The deadline to make sure your operations are General Data Protection Regulation (GDPR)-compliant is fast approaching. For CIOs, this could mean initiating massive overhauls of how their organizations collect, store and process the personal data of consumers. If you’re thinking, “GDPR doesn’t apply to me because my company is based in the U.S.,” think again. GDPR applies to any company that does business in the EU, and it’s likely the first in a trend of consumer data protection legislation.
Gartner predicts that by the end of 2018, over 50% of companies affected by the GDPR will not be fully compliant. It’s worth taking a closer look at what GDPR means for your business and seeking opportunity in the chaos.
What Is GDPR?
The EU’s General Data Protection Regulation will take effect on May 25, 2018. The regulation mandates that anyone handling EU consumer data must do so carefully and be able to demonstrate the measures they take to protect it. For example, this may include pseudonymization, anonymization and encryption. The goal of GDPR isn’t just compliance — it’s also to make sure organizations are held responsible in the event of a data breach. It’s also designed in the interest of consumer rights. When the regulation takes effect, EU consumers will have the right to get copies of their data, get information on how it’s being used and even to erase it.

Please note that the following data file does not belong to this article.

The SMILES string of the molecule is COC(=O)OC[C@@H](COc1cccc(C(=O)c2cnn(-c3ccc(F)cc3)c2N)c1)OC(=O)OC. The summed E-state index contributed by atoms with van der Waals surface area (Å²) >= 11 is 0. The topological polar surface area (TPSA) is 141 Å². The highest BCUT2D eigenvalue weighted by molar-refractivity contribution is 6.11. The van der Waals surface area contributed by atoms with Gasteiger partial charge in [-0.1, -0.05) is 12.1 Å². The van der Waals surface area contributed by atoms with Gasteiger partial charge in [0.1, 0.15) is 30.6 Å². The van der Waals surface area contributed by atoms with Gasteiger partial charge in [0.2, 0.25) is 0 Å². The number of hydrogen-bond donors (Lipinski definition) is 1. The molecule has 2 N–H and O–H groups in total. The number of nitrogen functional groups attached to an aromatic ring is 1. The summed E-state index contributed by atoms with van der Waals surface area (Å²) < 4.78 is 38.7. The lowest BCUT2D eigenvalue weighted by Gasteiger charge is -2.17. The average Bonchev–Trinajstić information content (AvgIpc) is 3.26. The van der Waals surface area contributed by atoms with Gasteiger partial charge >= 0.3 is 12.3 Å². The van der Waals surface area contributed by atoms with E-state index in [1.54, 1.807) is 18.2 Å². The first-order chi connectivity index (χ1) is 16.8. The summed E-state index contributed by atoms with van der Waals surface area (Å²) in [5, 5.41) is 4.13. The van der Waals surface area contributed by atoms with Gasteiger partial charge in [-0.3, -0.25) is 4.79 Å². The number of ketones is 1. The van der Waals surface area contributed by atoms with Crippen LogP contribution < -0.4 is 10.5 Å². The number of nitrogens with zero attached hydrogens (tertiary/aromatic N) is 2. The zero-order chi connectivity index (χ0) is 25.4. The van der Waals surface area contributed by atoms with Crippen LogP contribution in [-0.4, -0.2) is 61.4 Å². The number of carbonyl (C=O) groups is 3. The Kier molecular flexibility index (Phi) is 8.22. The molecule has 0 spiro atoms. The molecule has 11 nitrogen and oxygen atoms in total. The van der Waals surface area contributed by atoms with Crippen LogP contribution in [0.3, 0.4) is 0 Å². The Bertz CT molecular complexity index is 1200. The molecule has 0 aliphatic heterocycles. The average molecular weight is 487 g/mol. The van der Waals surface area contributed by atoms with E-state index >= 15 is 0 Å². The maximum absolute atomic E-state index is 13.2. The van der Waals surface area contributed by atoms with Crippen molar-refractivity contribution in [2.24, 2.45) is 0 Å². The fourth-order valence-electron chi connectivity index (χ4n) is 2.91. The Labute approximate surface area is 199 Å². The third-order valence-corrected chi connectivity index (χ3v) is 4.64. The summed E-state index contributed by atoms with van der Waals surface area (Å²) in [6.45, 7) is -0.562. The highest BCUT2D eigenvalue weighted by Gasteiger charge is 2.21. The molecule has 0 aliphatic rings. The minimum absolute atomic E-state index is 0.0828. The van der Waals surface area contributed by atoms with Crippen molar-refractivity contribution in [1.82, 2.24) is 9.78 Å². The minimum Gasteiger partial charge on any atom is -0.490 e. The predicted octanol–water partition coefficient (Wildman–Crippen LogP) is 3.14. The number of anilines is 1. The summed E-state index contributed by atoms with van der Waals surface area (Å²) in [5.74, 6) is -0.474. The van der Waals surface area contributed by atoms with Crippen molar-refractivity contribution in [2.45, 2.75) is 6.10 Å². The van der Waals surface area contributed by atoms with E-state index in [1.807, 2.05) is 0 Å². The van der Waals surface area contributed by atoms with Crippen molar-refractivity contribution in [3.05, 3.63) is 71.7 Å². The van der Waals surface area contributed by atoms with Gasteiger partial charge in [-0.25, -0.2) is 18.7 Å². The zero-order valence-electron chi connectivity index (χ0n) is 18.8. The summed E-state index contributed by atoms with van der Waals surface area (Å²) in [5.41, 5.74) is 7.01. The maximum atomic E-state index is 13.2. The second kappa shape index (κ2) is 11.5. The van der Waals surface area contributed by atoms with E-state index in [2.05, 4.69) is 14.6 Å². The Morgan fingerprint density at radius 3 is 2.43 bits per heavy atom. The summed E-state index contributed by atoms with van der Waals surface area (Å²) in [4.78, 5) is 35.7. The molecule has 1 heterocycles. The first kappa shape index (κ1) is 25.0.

Why is it so critical to get compliant? Your organization could be subject to massive fines, to the tune of 4% of an organization’s annual global turnover or up to $21.3 million, whichever is greater. So, if you are a global company, those fines could affect not just your European revenue but your overall revenue. Your organization may also lose the trust of the consumers they serve, especially in the event of a data breach.
Potential Pitfalls For Organizations
• They don’t know GDPR applies to them: GDPR applies to any company in or outside of the EU that processes or monitors personal data pertaining to EU citizens. If you only collect consumer data in the UK this might become a grey area in light of Brexit. However, it seems likely that the UK will uphold its commitment to the key tenants of GDPR. It still stands to benefit commercially from the harmonization of data and e-commerce practices.
It’s also important to take into consideration the way data flows across borders. Under GDPR, data transfers to any EU state will still be allowed because it’s viewed as secure. Transfers to European countries qualified as having “adequate” protections in place are still OK, too. Outside of these areas, binding corporate rules (BCRs) or EU model contracts will need to be used for transfers. According to a survey from PwC, Privacy Shield frameworks are the most popular solution for data transfers, as 77% of U.S. companies plan to use them for GDPR.